You can break down the “Marvin Lewis era” into two distinct segments: The Carson Palmer era, the Andy Dalton era. Keep in mind that this distinction isn’t a mutual narrative regarding these quarterbacks; it’s a universally accepted breakdown that compartmentalizes two enunciated eras within an era. Got it? Good.
The Carson Palmer era featured a high-octane offense with a powerful running game and an opportunistic defense that, despite the yardage allowed, generated turnovers. This was also the era that, unfortunately, established the Bengals as caricatures being viewed as criminals (which developed over the course of a single offseason). The Carson Palmer era was arguably the most exciting during the Marvin Lewis administration, especially the 2005 squad, who should have won the Super Bowl.
The Andy Dalton era scaled down the excitement factor, but introduced several elements that exist today; Cincinnati’s most talented wide receiver in franchise history, a rushing offense that’s starving for an identity, but a defense that’s arguably historical, led by a defensive coordinator that’s still universally loved in this city despite leaving for Minnesota. While the Carson Palmer era often required a ridiculous amount of points to win, the Andy Dalton era offered more diversity; they’ve won shootouts, defensive contests, and have even enjoyed their fair-share of lopsided wins.
Cincinnati lost that stability and toughness last season and, aside from the defense re-establishing their themselves as champions in Cincinnati, this year’s offensive squad appears to be a continuation of the downward spiral set-forth last year.
For the first time during the Andy Dalton era, the Bengals are 0-2 and are heading to Green Bay this Sunday. You might be surprised to know that Cincinnati has enjoyed relative success against these cheeseheads, riding a three-game winning streak against the Packers, including a 31-24 win over Aaron Rodgers’ squad at Lambeau in 2009; Carson Palmer threw three touchdowns and Cedric Benson rushed for 141 yards that afternoon.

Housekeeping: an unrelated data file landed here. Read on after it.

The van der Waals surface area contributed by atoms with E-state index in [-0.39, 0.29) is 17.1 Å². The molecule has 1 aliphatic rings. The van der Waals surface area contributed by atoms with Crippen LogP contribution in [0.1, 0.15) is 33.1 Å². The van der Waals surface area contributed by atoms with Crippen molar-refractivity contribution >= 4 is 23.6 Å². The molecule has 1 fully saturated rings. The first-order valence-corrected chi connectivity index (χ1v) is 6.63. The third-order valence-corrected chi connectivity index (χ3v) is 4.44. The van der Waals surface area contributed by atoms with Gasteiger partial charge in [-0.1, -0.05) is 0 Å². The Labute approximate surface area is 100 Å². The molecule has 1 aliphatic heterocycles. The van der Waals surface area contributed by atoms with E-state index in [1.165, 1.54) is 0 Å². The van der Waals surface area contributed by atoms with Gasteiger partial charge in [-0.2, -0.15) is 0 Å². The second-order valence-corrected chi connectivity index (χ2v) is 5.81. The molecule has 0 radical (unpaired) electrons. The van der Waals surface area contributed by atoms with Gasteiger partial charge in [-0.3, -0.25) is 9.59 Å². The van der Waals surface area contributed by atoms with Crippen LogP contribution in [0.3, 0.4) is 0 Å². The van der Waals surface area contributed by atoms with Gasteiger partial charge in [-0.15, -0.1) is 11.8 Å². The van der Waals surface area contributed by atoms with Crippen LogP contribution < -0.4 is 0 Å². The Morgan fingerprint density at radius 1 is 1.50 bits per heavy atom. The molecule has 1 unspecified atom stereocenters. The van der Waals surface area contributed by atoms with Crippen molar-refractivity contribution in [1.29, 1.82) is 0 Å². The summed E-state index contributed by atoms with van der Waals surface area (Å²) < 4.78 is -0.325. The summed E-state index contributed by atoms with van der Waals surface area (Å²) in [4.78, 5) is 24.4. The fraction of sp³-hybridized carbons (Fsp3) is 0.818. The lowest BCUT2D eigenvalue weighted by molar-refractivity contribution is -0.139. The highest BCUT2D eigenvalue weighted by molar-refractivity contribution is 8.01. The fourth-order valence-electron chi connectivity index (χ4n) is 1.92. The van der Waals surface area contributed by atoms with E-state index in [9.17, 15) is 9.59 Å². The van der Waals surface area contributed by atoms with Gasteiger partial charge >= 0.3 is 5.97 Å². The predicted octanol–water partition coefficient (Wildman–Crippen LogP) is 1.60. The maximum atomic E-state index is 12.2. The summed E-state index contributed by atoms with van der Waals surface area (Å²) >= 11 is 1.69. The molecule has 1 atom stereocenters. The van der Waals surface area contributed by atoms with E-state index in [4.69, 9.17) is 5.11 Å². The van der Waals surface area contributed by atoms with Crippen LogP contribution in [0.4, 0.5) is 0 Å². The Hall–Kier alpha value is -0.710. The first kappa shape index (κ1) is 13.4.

If Cincinnati loses this Sunday, the Bengals will open the season 0-3; the worst start since 2008 when they opened the season with an eight-game losing streak (they went 4-11-1 that year with Ryan Fitzpatrick). Cincinnati has started their season 0-3 twice during the Lewis era (2003, 2008), and on four occasions, they’ve sported a 1-2 record after three games (2016, 2011, 2007, 2004).
There’s no insight to be gained here, other than historical comparison. If you believe Cincinnati will mount a competitive challenge for a postseason berth, Sunday’s game is a “must-win”. Maybe you’re a dreamer. Maybe you’re a person of faith. Either way, the demons facing them is significant. However, the schedule is favorable: After an away game this Sunday in Green Bay, and then games in Cleveland, at home against Buffalo, and the bye week, Cincinnati will play the Colts, Jaguars, Titans, Browns (again), Bears, Lions, sandwiched against more difficult opponents in Denver and Pittsburgh.
It’s possible. Right?